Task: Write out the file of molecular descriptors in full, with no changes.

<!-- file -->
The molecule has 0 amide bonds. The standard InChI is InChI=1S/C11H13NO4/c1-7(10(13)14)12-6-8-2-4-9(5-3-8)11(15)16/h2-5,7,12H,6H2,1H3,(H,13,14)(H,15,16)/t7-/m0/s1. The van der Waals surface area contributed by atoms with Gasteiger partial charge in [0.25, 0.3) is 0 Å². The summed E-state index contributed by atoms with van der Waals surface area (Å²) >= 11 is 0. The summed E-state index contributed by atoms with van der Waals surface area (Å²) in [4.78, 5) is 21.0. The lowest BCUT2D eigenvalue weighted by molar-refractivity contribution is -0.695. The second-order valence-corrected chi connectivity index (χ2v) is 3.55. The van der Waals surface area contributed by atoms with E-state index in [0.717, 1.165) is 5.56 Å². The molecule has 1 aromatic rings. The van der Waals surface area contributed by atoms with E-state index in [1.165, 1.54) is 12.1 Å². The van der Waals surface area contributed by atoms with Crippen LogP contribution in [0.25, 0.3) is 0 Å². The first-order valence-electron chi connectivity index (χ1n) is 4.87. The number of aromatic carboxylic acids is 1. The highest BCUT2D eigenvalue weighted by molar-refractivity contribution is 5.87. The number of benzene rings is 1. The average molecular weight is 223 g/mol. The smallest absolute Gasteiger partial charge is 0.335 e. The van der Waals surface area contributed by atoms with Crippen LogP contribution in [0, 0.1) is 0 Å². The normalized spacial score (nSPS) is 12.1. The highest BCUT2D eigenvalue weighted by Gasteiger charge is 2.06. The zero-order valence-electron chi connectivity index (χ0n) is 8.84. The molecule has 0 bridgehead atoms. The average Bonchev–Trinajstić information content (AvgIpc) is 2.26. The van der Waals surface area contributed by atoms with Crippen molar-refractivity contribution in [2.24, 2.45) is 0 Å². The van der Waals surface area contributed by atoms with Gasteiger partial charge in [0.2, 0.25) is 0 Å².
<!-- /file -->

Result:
The molecule has 0 amide bonds. The standard InChI is InChI=1S/C11H13NO4/c1-7(10(13)14)12-6-8-2-4-9(5-3-8)11(15)16/h2-5,7,12H,6H2,1H3,(H,13,14)(H,15,16)/t7-/m0/s1. The van der Waals surface area contributed by atoms with Gasteiger partial charge in [0.25, 0.3) is 0 Å². The summed E-state index contributed by atoms with van der Waals surface area (Å²) >= 11 is 0. The summed E-state index contributed by atoms with van der Waals surface area (Å²) in [4.78, 5) is 21.0. The lowest BCUT2D eigenvalue weighted by molar-refractivity contribution is -0.695. The second-order valence-corrected chi connectivity index (χ2v) is 3.55. The van der Waals surface area contributed by atoms with E-state index in [0.717, 1.165) is 5.56 Å². The molecule has 1 aromatic rings. The van der Waals surface area contributed by atoms with E-state index in [1.165, 1.54) is 12.1 Å². The van der Waals surface area contributed by atoms with Crippen LogP contribution in [0.25, 0.3) is 0 Å². The first-order valence-electron chi connectivity index (χ1n) is 4.87. The number of aromatic carboxylic acids is 1. The highest BCUT2D eigenvalue weighted by molar-refractivity contribution is 5.87. The number of benzene rings is 1. The average molecular weight is 223 g/mol. The smallest absolute Gasteiger partial charge is 0.335 e. The van der Waals surface area contributed by atoms with Crippen LogP contribution in [0, 0.1) is 0 Å². The normalized spacial score (nSPS) is 12.1. The highest BCUT2D eigenvalue weighted by Gasteiger charge is 2.06. The zero-order valence-electron chi connectivity index (χ0n) is 8.84. The molecule has 0 bridgehead atoms. The average Bonchev–Trinajstić information content (AvgIpc) is 2.26. The van der Waals surface area contributed by atoms with Crippen molar-refractivity contribution in [2.24, 2.45) is 0 Å². The van der Waals surface area contributed by atoms with Gasteiger partial charge in [0.2, 0.25) is 0 Å².